There is a dichotomy in schools of mind/body… according to Foucault’s Discipline and Punish, modern humanism is political awareness for the control and use of men. Important to this infrastructure is the enclosure. Although Foucault speaks of these bodily disciplines in terms of the past, one can examine the infrastructure and habitus of present day elementary schools to determine how the body is disciplined today.
Kim Powell spoke about the process of embodiment in her chapter entitled “Inside-Out and Outside-In: Participant Observation in Taiko Drumming. Through participant observation she conceptualizes embodiment through writing about her experiences participating in Taiko, a Japanese American drumming ensemble. “It was through these exercises in particular that I began to embody some of the social norms prescribed by the San Jose Taiko” (46). In a literal sense, the institution of the school allows for individuals to digest and perform the social norms of that school, community, culture. Foucault also speaks about exercises in relation to discipline over the body. Exercise techniques that are repetitive and vary in structure can assure that one, in this case student, has never reached their limit or full potential. Embodiment can be understood as a learning phenomenon. What does this mean in relation to the body in school? The disabled body in school?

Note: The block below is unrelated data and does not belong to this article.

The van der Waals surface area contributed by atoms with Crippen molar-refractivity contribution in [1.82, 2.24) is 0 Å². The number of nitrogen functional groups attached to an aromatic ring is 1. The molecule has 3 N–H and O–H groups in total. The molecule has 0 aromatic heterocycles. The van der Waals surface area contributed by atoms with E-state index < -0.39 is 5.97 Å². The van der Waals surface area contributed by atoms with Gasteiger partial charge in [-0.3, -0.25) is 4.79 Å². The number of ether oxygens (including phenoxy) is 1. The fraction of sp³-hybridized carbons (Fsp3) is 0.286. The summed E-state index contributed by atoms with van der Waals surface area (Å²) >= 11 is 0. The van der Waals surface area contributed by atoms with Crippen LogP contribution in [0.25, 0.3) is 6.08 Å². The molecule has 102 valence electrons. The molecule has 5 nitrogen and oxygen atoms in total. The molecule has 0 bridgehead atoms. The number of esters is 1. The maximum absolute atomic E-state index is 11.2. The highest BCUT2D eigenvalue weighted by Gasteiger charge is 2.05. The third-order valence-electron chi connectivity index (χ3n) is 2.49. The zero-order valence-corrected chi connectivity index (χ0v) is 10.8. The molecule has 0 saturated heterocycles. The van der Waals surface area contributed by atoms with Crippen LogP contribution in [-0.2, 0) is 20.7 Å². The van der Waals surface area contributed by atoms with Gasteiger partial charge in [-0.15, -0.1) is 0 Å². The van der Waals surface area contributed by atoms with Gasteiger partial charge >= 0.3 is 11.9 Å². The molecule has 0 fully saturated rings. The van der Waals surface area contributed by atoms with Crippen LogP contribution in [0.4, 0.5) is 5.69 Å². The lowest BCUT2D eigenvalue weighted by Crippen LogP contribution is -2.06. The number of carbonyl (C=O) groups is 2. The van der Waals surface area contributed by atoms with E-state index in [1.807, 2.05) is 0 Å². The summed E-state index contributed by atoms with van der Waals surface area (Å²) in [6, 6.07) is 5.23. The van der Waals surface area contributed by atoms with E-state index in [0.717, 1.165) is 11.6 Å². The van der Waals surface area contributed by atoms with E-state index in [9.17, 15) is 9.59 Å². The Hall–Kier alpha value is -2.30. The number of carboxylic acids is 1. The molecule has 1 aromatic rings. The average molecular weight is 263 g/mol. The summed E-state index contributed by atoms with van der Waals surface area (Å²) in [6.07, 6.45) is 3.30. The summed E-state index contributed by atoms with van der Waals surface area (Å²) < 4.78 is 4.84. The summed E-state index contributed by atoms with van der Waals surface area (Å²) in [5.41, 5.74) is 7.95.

“In schools, bodies perform a primarily utilitarian function, holding our heads up during class, sitting still in desks, raising our hands to be called upon” (Powell 61). The body is “manipulated, shaped, trained, which obeys, responds, becomes skillful, increases its forces” (Foucault 136).
Early Education’s Discipline and the Disabled Body